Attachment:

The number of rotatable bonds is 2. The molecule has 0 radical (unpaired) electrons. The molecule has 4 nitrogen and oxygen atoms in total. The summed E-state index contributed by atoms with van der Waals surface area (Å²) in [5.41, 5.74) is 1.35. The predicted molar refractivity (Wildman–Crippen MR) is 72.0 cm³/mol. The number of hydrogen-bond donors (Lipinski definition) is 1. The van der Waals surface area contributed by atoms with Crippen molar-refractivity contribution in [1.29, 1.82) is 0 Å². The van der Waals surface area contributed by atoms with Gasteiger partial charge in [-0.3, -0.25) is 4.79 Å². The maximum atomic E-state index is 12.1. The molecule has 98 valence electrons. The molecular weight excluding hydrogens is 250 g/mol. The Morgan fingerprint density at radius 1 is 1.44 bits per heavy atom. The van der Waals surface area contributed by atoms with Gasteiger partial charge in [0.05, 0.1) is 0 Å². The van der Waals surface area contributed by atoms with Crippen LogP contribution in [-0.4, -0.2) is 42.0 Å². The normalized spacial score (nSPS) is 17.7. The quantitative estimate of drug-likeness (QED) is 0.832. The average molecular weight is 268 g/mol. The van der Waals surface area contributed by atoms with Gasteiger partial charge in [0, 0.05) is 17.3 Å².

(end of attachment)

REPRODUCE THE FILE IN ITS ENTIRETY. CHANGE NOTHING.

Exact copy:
The number of rotatable bonds is 2. The molecule has 0 radical (unpaired) electrons. The molecule has 4 nitrogen and oxygen atoms in total. The summed E-state index contributed by atoms with van der Waals surface area (Å²) in [5.41, 5.74) is 1.35. The predicted molar refractivity (Wildman–Crippen MR) is 72.0 cm³/mol. The number of hydrogen-bond donors (Lipinski definition) is 1. The van der Waals surface area contributed by atoms with Crippen molar-refractivity contribution in [1.29, 1.82) is 0 Å². The van der Waals surface area contributed by atoms with Gasteiger partial charge in [-0.3, -0.25) is 4.79 Å². The maximum atomic E-state index is 12.1. The molecule has 98 valence electrons. The molecular weight excluding hydrogens is 250 g/mol. The Morgan fingerprint density at radius 1 is 1.44 bits per heavy atom. The van der Waals surface area contributed by atoms with Gasteiger partial charge in [0.05, 0.1) is 0 Å². The van der Waals surface area contributed by atoms with Crippen LogP contribution in [-0.4, -0.2) is 42.0 Å². The normalized spacial score (nSPS) is 17.7. The quantitative estimate of drug-likeness (QED) is 0.832. The average molecular weight is 268 g/mol. The van der Waals surface area contributed by atoms with Gasteiger partial charge in [0, 0.05) is 17.3 Å².